In addition to tapas, Barcelona is known for “cutting edge” food and cooking. One of the city’s most forward-thinking restaurants is Comerç 24, and it’s one of the few restaurants that my two guidebooks actually agreed on. When my friends Jess & Garrett came back from Barcelona, they told me that the best meal they had their entire trip was at Comerç 24. The restaurant was only about a 10 minute walk from where I was staying, and I walked past it almost every day. I stopped in one of those times and asked if they could accommodate a vegetarian. The maitre’d asked me a few questions: Do I eat dairy? Yes. Do I eat seafood? No. Do I eat eggs? Yes. He assured me that they could put something together for me. I made a reservation for lunch the next day. I got the Festival tasting menu, a series of many, many courses. Together with the wine and the olive oil tasting that “every meal” at Comerç 24 begins with, the lunch cost me over $100, making it the second most expensive lunch of my life. However, where I felt the meal at Per Se was worth the price, I thought the meal at Comerç 24 was overpriced. Good, but not worth the cost.
The lunch was more than 10 courses, so I won’t go into great detail about everything. After the olive oil tasting the meal began with two small courses. The filo tube filled with parmesan and lime, capped with a tiny basil leaf, was striking in that my mind expected it to be sweet based on the appearance, but was in fact savory. The cold asparagus soup tasted more like asparagus water, and was interesting only for the small ball of solidified liquid coconut at the bottom. This was my first taste of so-called molecular gastronomy, and the combination of asparagus and coconut is unexpectedly nice.
What you see at the top is called Pizza 24, minus the usual anchovies. A thin layer of filo, topped with mozzarella, microgreens, and strawberries. This was ok.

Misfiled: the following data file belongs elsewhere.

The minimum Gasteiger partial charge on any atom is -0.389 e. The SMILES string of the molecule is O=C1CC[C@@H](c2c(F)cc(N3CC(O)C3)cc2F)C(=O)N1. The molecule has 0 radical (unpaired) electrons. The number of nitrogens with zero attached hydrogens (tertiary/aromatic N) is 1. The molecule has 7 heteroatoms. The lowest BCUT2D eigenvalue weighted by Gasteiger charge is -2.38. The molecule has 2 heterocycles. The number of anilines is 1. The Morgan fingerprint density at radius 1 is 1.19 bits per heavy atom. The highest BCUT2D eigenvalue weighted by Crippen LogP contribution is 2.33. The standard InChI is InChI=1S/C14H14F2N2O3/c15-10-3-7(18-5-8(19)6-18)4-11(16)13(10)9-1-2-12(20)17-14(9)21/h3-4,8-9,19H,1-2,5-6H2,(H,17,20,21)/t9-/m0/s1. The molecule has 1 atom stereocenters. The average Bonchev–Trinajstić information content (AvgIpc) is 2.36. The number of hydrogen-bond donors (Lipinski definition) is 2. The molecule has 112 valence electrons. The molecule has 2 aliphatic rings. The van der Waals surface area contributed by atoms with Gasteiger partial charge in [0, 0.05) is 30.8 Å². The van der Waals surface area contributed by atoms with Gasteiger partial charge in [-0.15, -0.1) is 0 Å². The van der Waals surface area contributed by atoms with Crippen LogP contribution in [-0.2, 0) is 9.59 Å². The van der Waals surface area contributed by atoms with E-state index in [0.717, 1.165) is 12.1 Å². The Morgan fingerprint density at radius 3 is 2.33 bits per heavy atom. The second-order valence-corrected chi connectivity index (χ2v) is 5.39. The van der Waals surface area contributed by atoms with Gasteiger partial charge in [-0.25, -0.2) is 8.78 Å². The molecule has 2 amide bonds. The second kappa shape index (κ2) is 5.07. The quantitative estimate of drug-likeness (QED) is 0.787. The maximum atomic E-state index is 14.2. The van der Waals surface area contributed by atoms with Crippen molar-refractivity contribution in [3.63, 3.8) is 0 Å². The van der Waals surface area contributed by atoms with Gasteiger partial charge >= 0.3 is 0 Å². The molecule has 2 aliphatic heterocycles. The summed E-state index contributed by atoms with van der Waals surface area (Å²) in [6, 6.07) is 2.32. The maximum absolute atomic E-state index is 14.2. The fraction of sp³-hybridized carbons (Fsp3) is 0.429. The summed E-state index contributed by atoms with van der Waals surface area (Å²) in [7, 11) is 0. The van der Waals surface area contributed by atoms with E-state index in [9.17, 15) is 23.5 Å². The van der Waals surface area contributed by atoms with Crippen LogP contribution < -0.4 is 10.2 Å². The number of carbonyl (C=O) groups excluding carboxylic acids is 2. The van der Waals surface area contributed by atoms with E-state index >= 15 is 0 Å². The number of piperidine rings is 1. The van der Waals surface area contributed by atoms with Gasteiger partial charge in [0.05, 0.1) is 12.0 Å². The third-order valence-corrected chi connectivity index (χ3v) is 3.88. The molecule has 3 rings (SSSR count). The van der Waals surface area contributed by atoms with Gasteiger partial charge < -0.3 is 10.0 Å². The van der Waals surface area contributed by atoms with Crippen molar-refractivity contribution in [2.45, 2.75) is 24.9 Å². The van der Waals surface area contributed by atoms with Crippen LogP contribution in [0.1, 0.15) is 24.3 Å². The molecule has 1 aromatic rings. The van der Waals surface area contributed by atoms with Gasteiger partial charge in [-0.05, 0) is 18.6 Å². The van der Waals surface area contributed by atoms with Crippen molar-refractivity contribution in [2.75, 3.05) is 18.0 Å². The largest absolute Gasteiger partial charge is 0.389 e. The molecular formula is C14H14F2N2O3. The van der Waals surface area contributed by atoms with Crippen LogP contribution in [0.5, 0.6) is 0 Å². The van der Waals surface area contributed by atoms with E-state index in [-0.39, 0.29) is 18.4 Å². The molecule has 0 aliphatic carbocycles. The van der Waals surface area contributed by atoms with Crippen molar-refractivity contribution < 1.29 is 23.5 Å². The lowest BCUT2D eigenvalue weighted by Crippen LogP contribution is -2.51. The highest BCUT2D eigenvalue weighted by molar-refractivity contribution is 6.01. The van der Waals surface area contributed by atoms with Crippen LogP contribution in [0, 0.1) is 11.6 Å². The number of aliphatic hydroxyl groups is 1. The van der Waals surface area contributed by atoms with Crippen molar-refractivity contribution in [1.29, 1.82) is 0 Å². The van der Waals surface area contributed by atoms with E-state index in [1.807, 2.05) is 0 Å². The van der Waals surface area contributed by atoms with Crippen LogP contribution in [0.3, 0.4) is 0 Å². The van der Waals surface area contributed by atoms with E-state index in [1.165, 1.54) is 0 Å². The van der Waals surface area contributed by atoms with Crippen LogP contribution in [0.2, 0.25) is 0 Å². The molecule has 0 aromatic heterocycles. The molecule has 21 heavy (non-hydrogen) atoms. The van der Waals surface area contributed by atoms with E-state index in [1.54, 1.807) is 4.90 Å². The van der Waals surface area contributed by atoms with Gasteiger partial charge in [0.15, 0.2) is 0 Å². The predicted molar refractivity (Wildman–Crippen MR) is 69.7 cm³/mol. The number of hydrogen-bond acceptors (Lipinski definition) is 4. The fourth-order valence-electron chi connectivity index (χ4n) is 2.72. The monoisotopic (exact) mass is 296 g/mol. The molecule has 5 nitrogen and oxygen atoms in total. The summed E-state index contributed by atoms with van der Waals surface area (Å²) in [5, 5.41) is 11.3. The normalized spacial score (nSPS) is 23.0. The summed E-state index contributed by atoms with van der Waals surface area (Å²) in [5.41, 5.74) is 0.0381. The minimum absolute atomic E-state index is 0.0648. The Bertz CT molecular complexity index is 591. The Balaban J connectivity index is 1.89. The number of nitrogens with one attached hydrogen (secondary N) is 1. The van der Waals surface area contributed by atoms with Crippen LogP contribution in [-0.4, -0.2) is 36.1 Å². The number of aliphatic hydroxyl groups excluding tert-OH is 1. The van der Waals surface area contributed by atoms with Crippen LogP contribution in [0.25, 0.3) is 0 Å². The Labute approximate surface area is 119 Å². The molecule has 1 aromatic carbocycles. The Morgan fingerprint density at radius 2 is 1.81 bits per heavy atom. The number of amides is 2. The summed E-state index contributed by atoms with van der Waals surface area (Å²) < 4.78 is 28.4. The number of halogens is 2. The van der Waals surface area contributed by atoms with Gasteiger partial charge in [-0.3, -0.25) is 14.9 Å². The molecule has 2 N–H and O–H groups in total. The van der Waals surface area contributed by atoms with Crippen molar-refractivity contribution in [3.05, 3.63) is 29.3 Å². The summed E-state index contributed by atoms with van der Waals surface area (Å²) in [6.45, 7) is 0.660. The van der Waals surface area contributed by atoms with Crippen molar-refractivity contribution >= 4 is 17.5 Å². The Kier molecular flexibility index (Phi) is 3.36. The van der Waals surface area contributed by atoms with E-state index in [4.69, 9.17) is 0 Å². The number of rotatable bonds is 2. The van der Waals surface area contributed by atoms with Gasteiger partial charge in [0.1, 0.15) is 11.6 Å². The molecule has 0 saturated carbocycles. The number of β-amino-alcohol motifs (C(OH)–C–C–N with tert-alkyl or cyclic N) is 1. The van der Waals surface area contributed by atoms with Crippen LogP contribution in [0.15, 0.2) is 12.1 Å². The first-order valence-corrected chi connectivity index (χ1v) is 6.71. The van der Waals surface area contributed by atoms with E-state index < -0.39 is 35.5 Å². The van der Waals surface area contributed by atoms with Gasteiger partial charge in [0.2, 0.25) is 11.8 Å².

The prettiest course was the Winter Salad. Lots of fresh greens, wild strawberries, crisp beans, edible flowers, and a flavorful vinaigrette. I’m not sure how wild strawberries are a winter fruit, but I got the impression that in Barcelona flavor trumps seasonality.
The next course, playfully named “Kinder Egg”, was the best thing I ate the entire time I was in Barcelona. In fact, it’s one of the best things I’ve eaten in a very long time. If you’ve never heard of a Kinder Egg, they are chocolate eggs with a toy surprise inside. When my server brought this out, he told me that at Comerç 24 they “never reveal the surprise inside” their own Kinder Egg. I dug through the custard-like first layer to find a rich mix of warm eggs, butter and truffles underneath. This was a dish that demands your attention, and is calculated to induce maximum pleasure. After I finished it my server came over and asked if I’d guessed the surprise. When I told him I got the eggs and truffles, he asked if I knew what the top part was. I hadn’t even thought about it. “Potato cream!” he announced proudly, before telling me I’d guessed very well. I should point out that this is inside of a hollowed out chicken egg, not chocolate.
The next two dishes were not as successful. Llavaneres Peas with truffles were way too salty, though the peas themselves were cooked to perfection. Each one burst in my mouth like a tiny pea-flavored water balloon. The Vegetable Yakisoba featured noodles made of vegetables and grilled tangerines, but the balance of flavors was off and it was a bit too sweet.
Then we were on to the cheese course, with five different cheeses each with its own condiment. A couple of notable things: one, the clear jelly on the cheese second from the right was a pumpkin marmalade with edible gold flakes, gold being completely tasteless and only a fancy affectation (check what David Cross has to say about edible gold at 3:38). Better was the cheese on the far left, my first taste of real Roquefort. Funky, gooey, burning my throat, and wonderful.
My first dessert course was a play on a traditional Catalan dessert, called Mel i Mato. This version had honey ice cream, chocolate cake, some kind of cheese, and truffles. I assumed that when my server told me truffles, they were shredded chocolate bits meant to look like truffles, but no, these were real truffles. I’ve never had truffles with a sweet dish before, and the combination was strange but pretty good.
Then came five more smaller desserts. They were all good, but the most interesting was the Natural Nestea, which is that shot glass full of multi-colored liquid. A blend of peach, lime, and some other stuff I can’t remember, when you drink it all at once it tastes exactly like Nestea.
Finally some petit fours, including a hazelnut chocolate dusted in more edible gold and an “Oreo” ice cream sandwich with black sesame.
It was a very good meal, to be sure. I just don’t think Comerç 24 was quite worth the expense. I will remember the Kinder Egg as the best thing I ate on my trip, but I will also remember the waste of the edible gold. Perhaps those two conflicting feelings sum up molecular gastronomy — when it’s good it’s very, very good, but when it doesn’t work it feels like an affectation. If you’ve got the money to spare in Barcelona, I’d recommend making the trip yourself to make the decision for yourself.